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Gene Gottschalk - Three Mistakes High
06.07.12
 
“My lifelong philosophy is that if I see something that looks like fun, I do it.” Aerobatic pilot and systems engineer Gene Gottschalk became interested in flying as he watched Tomcats fly over his head while working at the Patuxent River Naval Air Station. “For $35.00, I took an introductory flight lesson and actually got to fly. It’s a blast.” After about 38 lessons and around 70 flights, he passed the flight certification test consisting of a written test, a flight test, and a medical examination and obtained a pilot’s license in 1990. “While taking the flight test, the FAA examiner was also conducting an oral examination about FAA regulations to intentionally distract me,” Gottschalk says. The next day, Gottschalk took his wife out for a ride. She was, he recalls, “cautiously biting her tongue.”

In 1994, his wife’s birthday present to him was an aerobatic flying lesson. Gottschalk is grateful that “the craziest thing either of us wants to do is supported by
Photo of Gene Gottschalk› Larger image
Gene Gottschalk getting ready to board his plane. Credit: G, Gottschalk
the other.” He describes aerobatic flying as “flying unusual attitudes, which means that the nose of the plane is at unusual angles relative to the ground.” He became more confident knowing that he could recover the plane from unusual attitudes. “In a typical lesson,” recalls Gottschalk, “the instructor makes you close your eyes. He then gets the plane out of control, asks you to open your eyes, and you have to figure out what was wrong and fix it.” He considers aerobatic flying more muscle memory than intuition because pilots don’t have enough time to be intuitive. By 1996, and after 15 lessons, he was checked out to be an aerobatic pilot; there is no certification, only a one-time endorsement.

The check out involved demonstrating thirteen mandatory aerobatic maneuvers, depicted in a graphical shorthand known as Aresti figures, all of which must be flown in a single sequence. These thirteen maneuvers consist of a loop, roll, two point roll, hammerhead turn, inverted straight and level, inverted climbing 270 degree turn, upright climbing 90 degree turn, one turn spin, ½ Cuban 8, Immelman turn, double snap roll, split S, and inverted Dutch rolls. “When I was flying the sequence, I strapped my clipboard with a chart of the Aresti figures, to my knee to remind me where I was in the sequence,” explains Gottschalk. In due time, Gottschalk flew competition aerobatics, but chose not to fly in actual competitions due to lack of time and money.

The Aresti figures which are thirteen mandatory aerobatic maneuvers necessary to complete in order to be checked out as an aerobatic pilot.› Larger image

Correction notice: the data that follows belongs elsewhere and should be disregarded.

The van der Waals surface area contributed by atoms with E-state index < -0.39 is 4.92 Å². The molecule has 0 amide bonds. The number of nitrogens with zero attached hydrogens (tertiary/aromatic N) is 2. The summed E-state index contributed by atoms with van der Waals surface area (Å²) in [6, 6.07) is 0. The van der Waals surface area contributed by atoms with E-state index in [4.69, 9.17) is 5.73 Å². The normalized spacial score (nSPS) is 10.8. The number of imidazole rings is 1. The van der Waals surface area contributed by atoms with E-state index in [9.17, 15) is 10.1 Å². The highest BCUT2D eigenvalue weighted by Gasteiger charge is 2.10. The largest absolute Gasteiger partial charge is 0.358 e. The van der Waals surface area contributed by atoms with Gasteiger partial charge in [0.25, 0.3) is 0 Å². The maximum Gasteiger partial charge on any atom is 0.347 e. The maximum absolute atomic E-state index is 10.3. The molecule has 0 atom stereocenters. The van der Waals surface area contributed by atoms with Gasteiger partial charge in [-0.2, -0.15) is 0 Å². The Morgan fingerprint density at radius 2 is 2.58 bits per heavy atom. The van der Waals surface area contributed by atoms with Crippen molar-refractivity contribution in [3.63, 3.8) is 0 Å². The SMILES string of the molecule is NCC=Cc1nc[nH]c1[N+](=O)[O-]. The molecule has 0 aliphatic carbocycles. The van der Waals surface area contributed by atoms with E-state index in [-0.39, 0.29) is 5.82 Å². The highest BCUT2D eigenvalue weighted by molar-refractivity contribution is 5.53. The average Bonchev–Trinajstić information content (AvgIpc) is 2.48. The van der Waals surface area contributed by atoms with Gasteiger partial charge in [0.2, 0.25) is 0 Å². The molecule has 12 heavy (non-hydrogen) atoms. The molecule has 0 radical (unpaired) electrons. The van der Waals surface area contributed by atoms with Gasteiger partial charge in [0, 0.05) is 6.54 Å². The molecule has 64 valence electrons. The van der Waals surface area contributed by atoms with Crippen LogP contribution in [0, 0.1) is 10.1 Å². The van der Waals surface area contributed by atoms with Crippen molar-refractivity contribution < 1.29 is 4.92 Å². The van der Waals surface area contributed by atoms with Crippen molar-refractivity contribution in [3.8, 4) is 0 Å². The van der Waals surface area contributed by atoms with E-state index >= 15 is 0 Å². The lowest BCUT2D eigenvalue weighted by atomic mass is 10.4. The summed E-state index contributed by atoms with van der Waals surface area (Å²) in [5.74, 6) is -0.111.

The Aresti figures chart. Credit: G. Gottschalk
International Aerobatic Competition rules require that pilots fly within a one kilometer aerobatic box. Notes Gottschalk, “The curious thing about a one kilometer aerobatic box is that there is not enough room within the box to fly several maneuvers and then turn around. So you must execute vertical maneuvers to reverse direction within the box.” Gottschalk found the point rolls to be the hardest maneuvers. In a point roll, the 360 degree roll is divided by the number of points or rolls. A two point roll is 360 divided by two, or two, 180 degree rolls. “People commonly do up to eight point rolls. Any more and you lose track. Throughout the course of a point roll, all the controls are constantly changing. When you invert 90 degrees, top becomes bottom and bottom becomes top. So you control the plane by pushing the control stick where you normally would pull,” says Gottschalk.

One of Gottschalk’s favorite maneuvers is the accelerated spin, where you put the plane in a nose low vertical spin and one wing flies around the other. “All I could see was concentric rings of color,” he says. Another of his favorite maneuvers is the snap roll which is a horizontal spin taking ¾ of a second. “I did not get dizzy because I was always looking outside for visual references. Aerobatic planes are typically painted in bright colors to provide reference points which you line up relative to the horizon,” explains Gottschalk.

As a safety precaution, he always flew “three mistakes high,” or high enough to make three mistakes before hitting the ground. “I had a lot of fun and managed not to hit the ground,” says Gottschalk.
Eventually, Gottschalk and his wife, who was showing Siberian Huskies and racing motorcycles, wanted to spend more time together so they took up sailboat racing. “I’ve led a colorful life, but the neatest thing I ever did was come to work here.”

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Elizabeth M. Jarrell
NASA's Goddard Space Flight Center, Greenbelt, Md.